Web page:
“Our feelings end up being that there’s really 93 counties that were providing that themselves, only Davidson and Shelby weren’t doing that,” the governor told abc24.com.
The governor stresses that money is still going to organizations that will provide good medical services.
“It’s not that there’s no funding. The state is redirecting their funding to other providers through the county health departments.”…
News release from Planned Parenthood:
NASHVILLE, TN – This morning Planned Parenthood of Middle and East Tennessee and Planned Parenthood Greater Memphis Region filed suit against the Tennessee Department of Health in federal district court to restore preventive care funding under the HIV Prevention Services Grant program and the Syphilis Elimination Grant program.
Planned Parenthood affiliates won funding for community education and health services work in these programs in August 2011 following a competitive bidding process. In December 2011, the grant contracts to both Planned Parenthood of Middle and East Tennessee (PPMET) and Planned Parenthood Greater Memphis Region (PPGMR) were dropped with no reason given after they were approved and without identifying a qualified provider to meet the need left by the elimination of Planned Parenthood from these prevention programs.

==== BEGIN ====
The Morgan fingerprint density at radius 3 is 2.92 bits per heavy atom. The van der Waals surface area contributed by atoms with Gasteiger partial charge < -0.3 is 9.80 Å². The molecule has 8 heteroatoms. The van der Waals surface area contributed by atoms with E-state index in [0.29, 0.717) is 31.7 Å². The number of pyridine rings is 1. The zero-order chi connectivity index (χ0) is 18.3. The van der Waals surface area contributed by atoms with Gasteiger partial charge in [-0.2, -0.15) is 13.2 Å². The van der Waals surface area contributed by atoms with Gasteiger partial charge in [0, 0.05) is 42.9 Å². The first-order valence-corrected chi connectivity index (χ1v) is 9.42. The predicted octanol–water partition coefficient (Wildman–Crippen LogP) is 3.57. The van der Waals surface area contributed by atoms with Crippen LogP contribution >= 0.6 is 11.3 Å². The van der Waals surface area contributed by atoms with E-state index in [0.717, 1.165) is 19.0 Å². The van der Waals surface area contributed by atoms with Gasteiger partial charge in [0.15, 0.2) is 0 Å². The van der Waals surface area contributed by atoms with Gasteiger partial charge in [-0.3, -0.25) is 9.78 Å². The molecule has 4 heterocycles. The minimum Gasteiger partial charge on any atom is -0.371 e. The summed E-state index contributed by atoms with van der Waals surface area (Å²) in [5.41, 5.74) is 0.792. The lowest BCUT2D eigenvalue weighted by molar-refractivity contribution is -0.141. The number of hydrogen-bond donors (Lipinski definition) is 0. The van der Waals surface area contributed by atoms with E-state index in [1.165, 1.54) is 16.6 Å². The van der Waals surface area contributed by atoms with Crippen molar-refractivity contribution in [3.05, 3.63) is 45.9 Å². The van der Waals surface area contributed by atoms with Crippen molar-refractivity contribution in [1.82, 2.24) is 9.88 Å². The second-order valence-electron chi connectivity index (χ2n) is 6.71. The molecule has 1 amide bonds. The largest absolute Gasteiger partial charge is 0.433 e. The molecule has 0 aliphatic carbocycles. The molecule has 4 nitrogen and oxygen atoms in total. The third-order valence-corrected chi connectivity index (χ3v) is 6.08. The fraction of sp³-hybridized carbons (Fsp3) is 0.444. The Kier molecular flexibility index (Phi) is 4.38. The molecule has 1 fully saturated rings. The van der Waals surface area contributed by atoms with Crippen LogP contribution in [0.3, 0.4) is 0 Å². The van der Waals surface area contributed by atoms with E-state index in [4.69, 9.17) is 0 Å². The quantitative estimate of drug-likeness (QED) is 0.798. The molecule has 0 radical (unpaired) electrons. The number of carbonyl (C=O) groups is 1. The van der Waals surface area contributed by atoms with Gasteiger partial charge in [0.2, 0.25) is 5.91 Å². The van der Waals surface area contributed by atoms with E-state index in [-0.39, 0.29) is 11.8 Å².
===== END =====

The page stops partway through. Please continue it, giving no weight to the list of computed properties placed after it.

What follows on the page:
“It is disgraceful that Governor Haslam and Commissioner Dreyzehner have put politics ahead of the health and well-being of thousands of Tennesseans,” said Jeff Teague, PPMET’s CEO. “Women and men count on Planned Parenthood for lifesaving health information, including HIV prevention. To jeopardize the lives and health of young people across Tennessee for purely political reasons is shocking and irresponsible.”
The Shelby County Commission voted 9-4 Monday in favor of giving a contract to local nonprofit group Christ Community Health Services to provide family-planning services for poor people, reports the Commercial Appeal. The vote was a setback for Planned Parenthood Greater Memphis Region, which currently has a temporary county contract and protested the proposed switch to Christ Community.